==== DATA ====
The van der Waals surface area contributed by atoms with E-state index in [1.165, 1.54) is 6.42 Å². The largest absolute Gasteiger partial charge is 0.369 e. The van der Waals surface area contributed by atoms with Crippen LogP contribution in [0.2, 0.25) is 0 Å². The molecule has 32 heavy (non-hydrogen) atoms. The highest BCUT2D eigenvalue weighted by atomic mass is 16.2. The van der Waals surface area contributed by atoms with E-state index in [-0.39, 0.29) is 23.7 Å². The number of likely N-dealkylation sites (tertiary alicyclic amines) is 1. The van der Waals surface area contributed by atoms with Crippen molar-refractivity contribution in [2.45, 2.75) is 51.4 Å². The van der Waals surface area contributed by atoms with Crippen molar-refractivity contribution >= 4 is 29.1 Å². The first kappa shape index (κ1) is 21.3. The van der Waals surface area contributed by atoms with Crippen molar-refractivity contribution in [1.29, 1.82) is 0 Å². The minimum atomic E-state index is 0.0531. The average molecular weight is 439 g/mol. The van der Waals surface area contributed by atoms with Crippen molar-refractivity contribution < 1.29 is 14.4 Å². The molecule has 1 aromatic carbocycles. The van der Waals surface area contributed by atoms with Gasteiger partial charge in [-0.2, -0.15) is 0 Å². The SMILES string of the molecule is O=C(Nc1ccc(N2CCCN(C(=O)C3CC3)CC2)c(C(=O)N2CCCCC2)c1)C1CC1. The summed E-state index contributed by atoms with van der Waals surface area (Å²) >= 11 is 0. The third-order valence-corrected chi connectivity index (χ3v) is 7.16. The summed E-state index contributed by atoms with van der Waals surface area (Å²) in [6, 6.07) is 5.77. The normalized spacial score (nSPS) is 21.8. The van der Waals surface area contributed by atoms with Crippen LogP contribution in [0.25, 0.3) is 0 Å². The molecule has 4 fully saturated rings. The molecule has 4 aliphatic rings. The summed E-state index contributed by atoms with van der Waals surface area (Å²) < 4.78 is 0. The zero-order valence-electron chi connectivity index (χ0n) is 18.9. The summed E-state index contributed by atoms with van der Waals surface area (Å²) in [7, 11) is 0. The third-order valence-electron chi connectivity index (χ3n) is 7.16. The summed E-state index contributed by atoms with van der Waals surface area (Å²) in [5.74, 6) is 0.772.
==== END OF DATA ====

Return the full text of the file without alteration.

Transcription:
The van der Waals surface area contributed by atoms with E-state index in [1.165, 1.54) is 6.42 Å². The largest absolute Gasteiger partial charge is 0.369 e. The van der Waals surface area contributed by atoms with Crippen LogP contribution in [0.2, 0.25) is 0 Å². The molecule has 32 heavy (non-hydrogen) atoms. The highest BCUT2D eigenvalue weighted by atomic mass is 16.2. The van der Waals surface area contributed by atoms with E-state index in [-0.39, 0.29) is 23.7 Å². The number of likely N-dealkylation sites (tertiary alicyclic amines) is 1. The van der Waals surface area contributed by atoms with Crippen molar-refractivity contribution in [2.45, 2.75) is 51.4 Å². The van der Waals surface area contributed by atoms with Crippen molar-refractivity contribution >= 4 is 29.1 Å². The first kappa shape index (κ1) is 21.3. The van der Waals surface area contributed by atoms with Crippen molar-refractivity contribution in [1.29, 1.82) is 0 Å². The minimum atomic E-state index is 0.0531. The average molecular weight is 439 g/mol. The van der Waals surface area contributed by atoms with Crippen molar-refractivity contribution < 1.29 is 14.4 Å². The molecule has 1 aromatic carbocycles. The van der Waals surface area contributed by atoms with Gasteiger partial charge in [-0.2, -0.15) is 0 Å². The SMILES string of the molecule is O=C(Nc1ccc(N2CCCN(C(=O)C3CC3)CC2)c(C(=O)N2CCCCC2)c1)C1CC1. The summed E-state index contributed by atoms with van der Waals surface area (Å²) >= 11 is 0. The third-order valence-corrected chi connectivity index (χ3v) is 7.16. The summed E-state index contributed by atoms with van der Waals surface area (Å²) in [6, 6.07) is 5.77. The normalized spacial score (nSPS) is 21.8. The van der Waals surface area contributed by atoms with Crippen LogP contribution in [0.25, 0.3) is 0 Å². The molecule has 4 fully saturated rings. The molecule has 4 aliphatic rings. The summed E-state index contributed by atoms with van der Waals surface area (Å²) < 4.78 is 0. The zero-order valence-electron chi connectivity index (χ0n) is 18.9. The summed E-state index contributed by atoms with van der Waals surface area (Å²) in [7, 11) is 0. The third-order valence-electron chi connectivity index (χ3n) is 7.16. The summed E-state index contributed by atoms with van der Waals surface area (Å²) in [5.74, 6) is 0.772.